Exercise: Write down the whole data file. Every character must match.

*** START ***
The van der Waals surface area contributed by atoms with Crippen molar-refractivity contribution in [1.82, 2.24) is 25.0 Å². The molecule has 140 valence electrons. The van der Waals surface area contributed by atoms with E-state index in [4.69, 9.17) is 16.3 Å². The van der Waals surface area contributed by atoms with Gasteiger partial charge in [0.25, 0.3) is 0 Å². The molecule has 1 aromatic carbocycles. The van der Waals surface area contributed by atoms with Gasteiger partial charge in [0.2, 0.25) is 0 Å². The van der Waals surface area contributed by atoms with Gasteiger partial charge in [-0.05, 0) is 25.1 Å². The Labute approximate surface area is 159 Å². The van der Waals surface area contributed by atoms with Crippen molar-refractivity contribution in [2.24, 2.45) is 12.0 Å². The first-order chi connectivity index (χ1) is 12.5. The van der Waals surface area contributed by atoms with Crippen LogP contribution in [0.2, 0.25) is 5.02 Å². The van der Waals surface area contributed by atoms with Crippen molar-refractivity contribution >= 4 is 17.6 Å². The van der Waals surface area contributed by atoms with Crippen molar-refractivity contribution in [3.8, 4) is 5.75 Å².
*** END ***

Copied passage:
The van der Waals surface area contributed by atoms with Crippen molar-refractivity contribution in [1.82, 2.24) is 25.0 Å². The molecule has 140 valence electrons. The van der Waals surface area contributed by atoms with E-state index in [4.69, 9.17) is 16.3 Å². The van der Waals surface area contributed by atoms with Gasteiger partial charge in [0.25, 0.3) is 0 Å². The molecule has 1 aromatic carbocycles. The van der Waals surface area contributed by atoms with Gasteiger partial charge in [0.2, 0.25) is 0 Å². The van der Waals surface area contributed by atoms with Gasteiger partial charge in [-0.05, 0) is 25.1 Å². The Labute approximate surface area is 159 Å². The van der Waals surface area contributed by atoms with Crippen molar-refractivity contribution in [2.24, 2.45) is 12.0 Å². The first-order chi connectivity index (χ1) is 12.5. The van der Waals surface area contributed by atoms with Crippen LogP contribution in [0.2, 0.25) is 5.02 Å². The van der Waals surface area contributed by atoms with Crippen molar-refractivity contribution >= 4 is 17.6 Å². The van der Waals surface area contributed by atoms with Crippen molar-refractivity contribution in [3.8, 4) is 5.75 Å².